I used to think this way, however I don’t think it’s realistic to live off dividends and never touch your capital in retirement. First of all, any RRSP savings will eventually be converted into an RRIF and face stiff withdrawal rates. Second, what if you want (or need) excess capital in one year to pay for a car, new roof, large vacation, etc.? You’d probably look to sell off some stock to access the capital. Finally, there’s the potential to work longer than needed in order to reach a target dividend income stream. It’d take a million dollars in capital to spin off $35,000 to $40,000 in dividends. Why wouldn’t you want to tap into that million dollars?
I’m sure it’s just coincidence, but I’ve come across a lot of “When do you know you’re ready to retire?” articles the last little while. — EDIT: Just this morning, Robb at Boomer and Echo has written a post on this very topic. — After reading a few of these, it struck me that I had never really considered the question of when I would reach my (financial) retirement threshold. It’s not just because retirement is so far away, or because I haven’t taken the time to make a specific goal. The reason is because, as a dividend investor, the answer is so obvious that almost no thought is needed.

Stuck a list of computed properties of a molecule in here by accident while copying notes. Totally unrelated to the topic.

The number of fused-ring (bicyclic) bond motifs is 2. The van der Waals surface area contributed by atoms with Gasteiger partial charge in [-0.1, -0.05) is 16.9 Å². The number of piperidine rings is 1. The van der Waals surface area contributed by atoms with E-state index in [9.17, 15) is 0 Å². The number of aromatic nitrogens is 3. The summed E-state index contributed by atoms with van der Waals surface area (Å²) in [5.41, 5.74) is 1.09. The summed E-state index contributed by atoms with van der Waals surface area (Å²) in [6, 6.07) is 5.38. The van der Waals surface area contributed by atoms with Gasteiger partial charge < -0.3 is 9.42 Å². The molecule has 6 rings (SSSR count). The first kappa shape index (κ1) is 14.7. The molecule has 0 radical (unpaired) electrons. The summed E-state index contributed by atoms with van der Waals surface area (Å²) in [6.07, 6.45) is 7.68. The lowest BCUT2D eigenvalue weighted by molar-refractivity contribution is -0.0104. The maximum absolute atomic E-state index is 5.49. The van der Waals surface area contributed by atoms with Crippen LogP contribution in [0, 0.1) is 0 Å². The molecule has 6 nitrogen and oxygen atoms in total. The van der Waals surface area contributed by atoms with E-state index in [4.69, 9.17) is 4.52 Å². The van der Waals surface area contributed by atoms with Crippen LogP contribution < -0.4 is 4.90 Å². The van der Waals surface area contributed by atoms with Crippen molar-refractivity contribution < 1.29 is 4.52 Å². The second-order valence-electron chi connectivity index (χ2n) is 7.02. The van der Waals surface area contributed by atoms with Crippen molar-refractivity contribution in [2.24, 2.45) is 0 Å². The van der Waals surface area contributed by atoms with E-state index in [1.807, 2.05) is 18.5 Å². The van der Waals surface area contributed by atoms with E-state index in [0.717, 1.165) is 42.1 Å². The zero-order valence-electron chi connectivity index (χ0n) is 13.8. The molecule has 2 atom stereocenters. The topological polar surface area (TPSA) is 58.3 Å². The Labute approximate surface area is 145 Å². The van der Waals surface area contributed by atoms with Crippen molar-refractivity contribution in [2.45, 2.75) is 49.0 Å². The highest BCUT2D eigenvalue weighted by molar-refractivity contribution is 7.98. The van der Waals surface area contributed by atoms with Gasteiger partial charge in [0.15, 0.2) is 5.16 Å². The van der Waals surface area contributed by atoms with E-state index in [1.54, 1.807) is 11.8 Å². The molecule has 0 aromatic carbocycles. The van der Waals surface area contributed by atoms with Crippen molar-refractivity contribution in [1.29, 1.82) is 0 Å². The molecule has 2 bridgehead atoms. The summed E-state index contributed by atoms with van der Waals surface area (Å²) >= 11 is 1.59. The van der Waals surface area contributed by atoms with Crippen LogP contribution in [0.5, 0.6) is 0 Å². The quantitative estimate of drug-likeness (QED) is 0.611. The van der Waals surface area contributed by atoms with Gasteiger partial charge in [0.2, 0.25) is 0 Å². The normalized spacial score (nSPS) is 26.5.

Dollar cost averaging is one of the most powerful concepts that affects you as a retail investor. It is also one of the simplest, most effective, and virtually idiot-proof ways to get both time and math working for you.
You get time working for you, because regardless of how much money your have to invest, you can get started right now. Because you choose the amount you are able to invest, dollar cost averaging also allows you to make regular investments at a level that you can afford throughout the year. Once making these investments becomes one of your monthly money habits, you won’t even notice the “missing” money. Consider it a monthly bill; one that must be paid not to a bank or utility, but to your future self.
Dollar cost averaging gets math working for you because you automatically buy more shares when stock prices are lower, and buy fewer shares when stock prices are higher.